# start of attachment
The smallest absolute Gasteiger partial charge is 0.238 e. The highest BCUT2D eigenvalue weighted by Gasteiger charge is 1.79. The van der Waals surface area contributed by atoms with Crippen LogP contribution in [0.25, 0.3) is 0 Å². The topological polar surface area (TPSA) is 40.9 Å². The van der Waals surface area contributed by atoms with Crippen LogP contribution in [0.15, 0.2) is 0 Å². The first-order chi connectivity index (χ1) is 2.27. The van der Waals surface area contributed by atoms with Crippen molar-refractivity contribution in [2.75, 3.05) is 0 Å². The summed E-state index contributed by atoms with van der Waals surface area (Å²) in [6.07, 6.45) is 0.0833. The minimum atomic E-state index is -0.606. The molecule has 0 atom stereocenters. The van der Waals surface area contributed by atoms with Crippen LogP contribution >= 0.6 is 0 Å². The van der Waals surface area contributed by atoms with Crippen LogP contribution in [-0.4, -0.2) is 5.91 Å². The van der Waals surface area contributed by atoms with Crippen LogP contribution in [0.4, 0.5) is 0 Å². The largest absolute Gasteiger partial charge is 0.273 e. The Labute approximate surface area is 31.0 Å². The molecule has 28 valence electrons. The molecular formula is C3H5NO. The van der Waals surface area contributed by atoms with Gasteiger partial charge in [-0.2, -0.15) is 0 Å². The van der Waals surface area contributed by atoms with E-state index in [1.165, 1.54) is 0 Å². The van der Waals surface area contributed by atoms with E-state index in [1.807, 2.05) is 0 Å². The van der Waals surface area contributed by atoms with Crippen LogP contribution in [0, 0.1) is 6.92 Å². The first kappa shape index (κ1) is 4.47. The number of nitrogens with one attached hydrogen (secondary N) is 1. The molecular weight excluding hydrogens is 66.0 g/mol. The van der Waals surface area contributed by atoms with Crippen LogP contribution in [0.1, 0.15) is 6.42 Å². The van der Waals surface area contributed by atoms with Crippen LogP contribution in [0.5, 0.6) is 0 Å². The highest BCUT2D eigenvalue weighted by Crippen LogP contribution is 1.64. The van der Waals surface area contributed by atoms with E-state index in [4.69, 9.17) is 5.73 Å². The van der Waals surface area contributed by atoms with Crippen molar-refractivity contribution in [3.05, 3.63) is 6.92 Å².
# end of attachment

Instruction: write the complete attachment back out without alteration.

The smallest absolute Gasteiger partial charge is 0.238 e. The highest BCUT2D eigenvalue weighted by Gasteiger charge is 1.79. The van der Waals surface area contributed by atoms with Crippen LogP contribution in [0.25, 0.3) is 0 Å². The topological polar surface area (TPSA) is 40.9 Å². The van der Waals surface area contributed by atoms with Crippen LogP contribution in [0.15, 0.2) is 0 Å². The first-order chi connectivity index (χ1) is 2.27. The van der Waals surface area contributed by atoms with Crippen molar-refractivity contribution in [2.75, 3.05) is 0 Å². The summed E-state index contributed by atoms with van der Waals surface area (Å²) in [6.07, 6.45) is 0.0833. The minimum atomic E-state index is -0.606. The molecule has 0 atom stereocenters. The van der Waals surface area contributed by atoms with Crippen LogP contribution >= 0.6 is 0 Å². The van der Waals surface area contributed by atoms with Crippen LogP contribution in [-0.4, -0.2) is 5.91 Å². The van der Waals surface area contributed by atoms with Crippen LogP contribution in [0.4, 0.5) is 0 Å². The largest absolute Gasteiger partial charge is 0.273 e. The Labute approximate surface area is 31.0 Å². The molecule has 28 valence electrons. The molecular formula is C3H5NO. The van der Waals surface area contributed by atoms with Gasteiger partial charge in [-0.2, -0.15) is 0 Å². The van der Waals surface area contributed by atoms with E-state index in [1.165, 1.54) is 0 Å². The van der Waals surface area contributed by atoms with E-state index in [1.807, 2.05) is 0 Å². The van der Waals surface area contributed by atoms with Crippen LogP contribution in [0, 0.1) is 6.92 Å². The first kappa shape index (κ1) is 4.47. The number of nitrogens with one attached hydrogen (secondary N) is 1. The molecular weight excluding hydrogens is 66.0 g/mol. The van der Waals surface area contributed by atoms with Crippen LogP contribution in [0.1, 0.15) is 6.42 Å². The van der Waals surface area contributed by atoms with Crippen LogP contribution in [0.5, 0.6) is 0 Å². The highest BCUT2D eigenvalue weighted by Crippen LogP contribution is 1.64. The van der Waals surface area contributed by atoms with E-state index in [4.69, 9.17) is 5.73 Å². The van der Waals surface area contributed by atoms with Crippen molar-refractivity contribution in [3.05, 3.63) is 6.92 Å².